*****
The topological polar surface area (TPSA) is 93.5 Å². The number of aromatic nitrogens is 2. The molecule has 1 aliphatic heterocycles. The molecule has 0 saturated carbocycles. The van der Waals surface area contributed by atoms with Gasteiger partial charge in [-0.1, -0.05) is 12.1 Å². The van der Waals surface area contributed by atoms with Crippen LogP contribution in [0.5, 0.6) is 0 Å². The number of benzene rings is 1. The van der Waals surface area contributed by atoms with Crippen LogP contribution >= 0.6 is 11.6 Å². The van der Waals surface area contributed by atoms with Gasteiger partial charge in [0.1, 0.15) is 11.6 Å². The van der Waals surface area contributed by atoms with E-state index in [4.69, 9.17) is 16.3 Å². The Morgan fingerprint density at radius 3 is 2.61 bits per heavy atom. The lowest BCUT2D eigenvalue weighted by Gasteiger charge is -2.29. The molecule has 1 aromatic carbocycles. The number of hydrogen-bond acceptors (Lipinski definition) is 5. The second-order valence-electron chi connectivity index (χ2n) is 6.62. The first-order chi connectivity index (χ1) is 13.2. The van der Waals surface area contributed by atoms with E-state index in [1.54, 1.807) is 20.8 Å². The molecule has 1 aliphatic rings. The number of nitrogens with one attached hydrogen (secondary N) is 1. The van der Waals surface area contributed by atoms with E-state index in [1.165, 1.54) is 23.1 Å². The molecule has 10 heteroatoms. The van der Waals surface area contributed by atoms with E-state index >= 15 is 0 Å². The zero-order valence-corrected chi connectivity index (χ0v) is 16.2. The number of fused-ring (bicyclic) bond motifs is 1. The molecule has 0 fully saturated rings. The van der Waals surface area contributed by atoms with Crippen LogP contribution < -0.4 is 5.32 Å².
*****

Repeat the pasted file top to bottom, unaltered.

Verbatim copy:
The topological polar surface area (TPSA) is 93.5 Å². The number of aromatic nitrogens is 2. The molecule has 1 aliphatic heterocycles. The molecule has 0 saturated carbocycles. The van der Waals surface area contributed by atoms with Gasteiger partial charge in [-0.1, -0.05) is 12.1 Å². The van der Waals surface area contributed by atoms with Crippen LogP contribution in [0.5, 0.6) is 0 Å². The number of benzene rings is 1. The van der Waals surface area contributed by atoms with Crippen LogP contribution >= 0.6 is 11.6 Å². The van der Waals surface area contributed by atoms with Gasteiger partial charge in [0.1, 0.15) is 11.6 Å². The van der Waals surface area contributed by atoms with E-state index in [4.69, 9.17) is 16.3 Å². The Morgan fingerprint density at radius 3 is 2.61 bits per heavy atom. The lowest BCUT2D eigenvalue weighted by Gasteiger charge is -2.29. The molecule has 1 aromatic carbocycles. The number of hydrogen-bond acceptors (Lipinski definition) is 5. The second-order valence-electron chi connectivity index (χ2n) is 6.62. The first-order chi connectivity index (χ1) is 13.2. The van der Waals surface area contributed by atoms with E-state index in [1.54, 1.807) is 20.8 Å². The molecule has 1 aliphatic rings. The number of nitrogens with one attached hydrogen (secondary N) is 1. The van der Waals surface area contributed by atoms with E-state index in [1.165, 1.54) is 23.1 Å². The molecule has 10 heteroatoms. The van der Waals surface area contributed by atoms with E-state index >= 15 is 0 Å². The zero-order valence-corrected chi connectivity index (χ0v) is 16.2. The number of fused-ring (bicyclic) bond motifs is 1. The molecule has 0 fully saturated rings. The van der Waals surface area contributed by atoms with Crippen LogP contribution < -0.4 is 5.32 Å².